For their part, Powell and the antis were not downcast. They knew there was still a very long way to go. And many of them were procedural specialists, who felt confident they could tie the government in knots.

Meanwhile, Heath and Pym realised that they would need to deploy all the dark arts of whipping to de-radicalise the Powellites. And they would need a number of Labour europhiles to support them or at least abstain, if they were going to get the legislation through parliament.

The first big crunch came with the second reading of the Accession Bill, on February 14, 1972. It was to be subject to some 300 hours of debate over the following months.

Labour and the Powellites had been looking forward with relish to an enormous Bill of perhaps 1,000 clauses. The government achieved a considerable strategic coup at the outset by contriving to condense the legislation into a short Bill of only 12 clauses accepting the Treaty of Rome, which established the common market, plus all subsequent EEC regulations along with the terms of entry – and that ‘EEC law should henceforth prevail over British law’.

In the days before the big vote the most intense pressure was put on the 39 Tory rebels of October to come to heel. Powell claimed the potential dissenters had been subjected to ‘a more intensive brainwashing operation than any prime minister, reverting to his previous character as chief whip, had ever carried out. Those who went into his room in the week before the second reading came out looking more like ghosts than men’.

Tony Benn, one of labour’s leading antis, told Harold Wilson that if Labour polled its full strength the government, which he called ‘the most reactionary and divisive of modern times’, could be defeated – and Labour would return to power.

In the second reading debate, Michael Foot, Benn’s fellow front bench sceptic, furiously denounced the Bill as ‘a lawyer’s conjuring trick: the government has decided to treat the House of Commons with contempt’.

Heath, in his speech, spelled out that if the government were to be defeated ‘this parliament cannot sensibly continue’. His special advisor Michael Wolff had written a resignation 
speech for Heath. With the country in chaos – in the middle of a miners’ strike, much of Britain blacked out 
and Northern Ireland in bloody turmoil – a general election was an uninviting prospect. Many Tories, 
both pro and anti, risked losing their seats.

As MPs trooped through the lobbies, there were a number of last-minute Damascene conversions. A few Powellites had been turned towards Heath by Wilson, whose closing speech they had regarded as slippery and shamelessly opportunistic. As Heath’s unofficial biographer, John Campbell put it: ‘There have not been many moments in British politics this century when the split-second decision of individual MPs have determined the fate of a government – but this was one of them.’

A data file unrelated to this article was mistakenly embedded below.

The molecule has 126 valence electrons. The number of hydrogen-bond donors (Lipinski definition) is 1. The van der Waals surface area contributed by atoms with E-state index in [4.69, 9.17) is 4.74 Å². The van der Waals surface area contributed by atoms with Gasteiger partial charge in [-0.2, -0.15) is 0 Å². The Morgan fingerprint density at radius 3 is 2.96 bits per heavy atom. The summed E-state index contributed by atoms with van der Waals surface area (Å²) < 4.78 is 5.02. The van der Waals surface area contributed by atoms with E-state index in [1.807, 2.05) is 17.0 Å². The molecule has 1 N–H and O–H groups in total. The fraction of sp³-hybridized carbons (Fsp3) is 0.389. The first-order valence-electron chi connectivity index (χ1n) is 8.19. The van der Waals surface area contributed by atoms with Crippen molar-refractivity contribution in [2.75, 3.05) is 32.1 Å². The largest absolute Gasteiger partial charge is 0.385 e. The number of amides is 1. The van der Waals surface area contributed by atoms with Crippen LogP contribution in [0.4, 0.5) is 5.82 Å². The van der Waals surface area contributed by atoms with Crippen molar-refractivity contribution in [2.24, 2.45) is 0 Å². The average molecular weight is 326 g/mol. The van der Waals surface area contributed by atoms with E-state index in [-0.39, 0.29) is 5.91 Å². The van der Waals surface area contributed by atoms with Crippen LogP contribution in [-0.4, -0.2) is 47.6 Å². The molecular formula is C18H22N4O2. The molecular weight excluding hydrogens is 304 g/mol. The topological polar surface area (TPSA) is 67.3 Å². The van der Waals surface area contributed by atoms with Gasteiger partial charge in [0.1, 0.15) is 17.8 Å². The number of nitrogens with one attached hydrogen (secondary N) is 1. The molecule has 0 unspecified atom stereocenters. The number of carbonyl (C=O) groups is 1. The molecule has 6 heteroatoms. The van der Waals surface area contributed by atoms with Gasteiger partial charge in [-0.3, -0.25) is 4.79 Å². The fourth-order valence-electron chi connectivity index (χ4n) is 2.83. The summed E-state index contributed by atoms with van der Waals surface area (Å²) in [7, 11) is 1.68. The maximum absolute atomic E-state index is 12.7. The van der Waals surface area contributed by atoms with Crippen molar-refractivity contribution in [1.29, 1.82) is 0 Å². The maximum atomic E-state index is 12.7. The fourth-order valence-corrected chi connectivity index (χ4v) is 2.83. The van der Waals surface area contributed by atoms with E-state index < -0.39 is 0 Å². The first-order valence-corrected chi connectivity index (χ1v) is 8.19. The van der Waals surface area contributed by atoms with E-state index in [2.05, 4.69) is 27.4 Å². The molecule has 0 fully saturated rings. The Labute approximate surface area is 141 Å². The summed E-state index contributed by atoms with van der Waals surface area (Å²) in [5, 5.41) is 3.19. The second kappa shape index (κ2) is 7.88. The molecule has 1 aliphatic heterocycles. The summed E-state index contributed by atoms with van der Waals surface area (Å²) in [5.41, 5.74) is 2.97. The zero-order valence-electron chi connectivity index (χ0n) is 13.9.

The result was a government victory by 309 votes to 301. Fifteen Powellites, down from 39, voted against the government and five more abstained. It was the first time since the war that Tory MPs had refused their support in a vote of confidence. Five Jenkinsites also abstained. Had they obeyed Labour’s three-line whip, Heath’s majority would have been down to just three.

Jenkins himself voted against the government. ‘I remember it vividly as a day of misery,’ Jenkins later told me. ‘Shamefacedly slinking through the ‘no’ lobby made a pathetic contrast with striding through the ‘aye’ lobby on October 28. But it wasn’t any longer about sounding a great blast on the trumpet. What we were desperately concerned with was avoiding a single defeat on any one of the 100 divisions which would follow.’

The legislation was so drafted that it had to be carried unamended for Britain to be able to enter the Community.

Heath and Pym decided that the only way to insure themselves against subsequent defeat was somehow to entice Labour’s pro-Europeans to come to their aid. One of Heath’s closest cabinet colleagues was his former PPS, then leader of the Commons, Jim Prior. ‘All through this anxious time,’ said Prior, ‘we made great efforts privately to keep Roy Jenkins and his group informed and they in turn advised us what was possible and how we could play our hand.’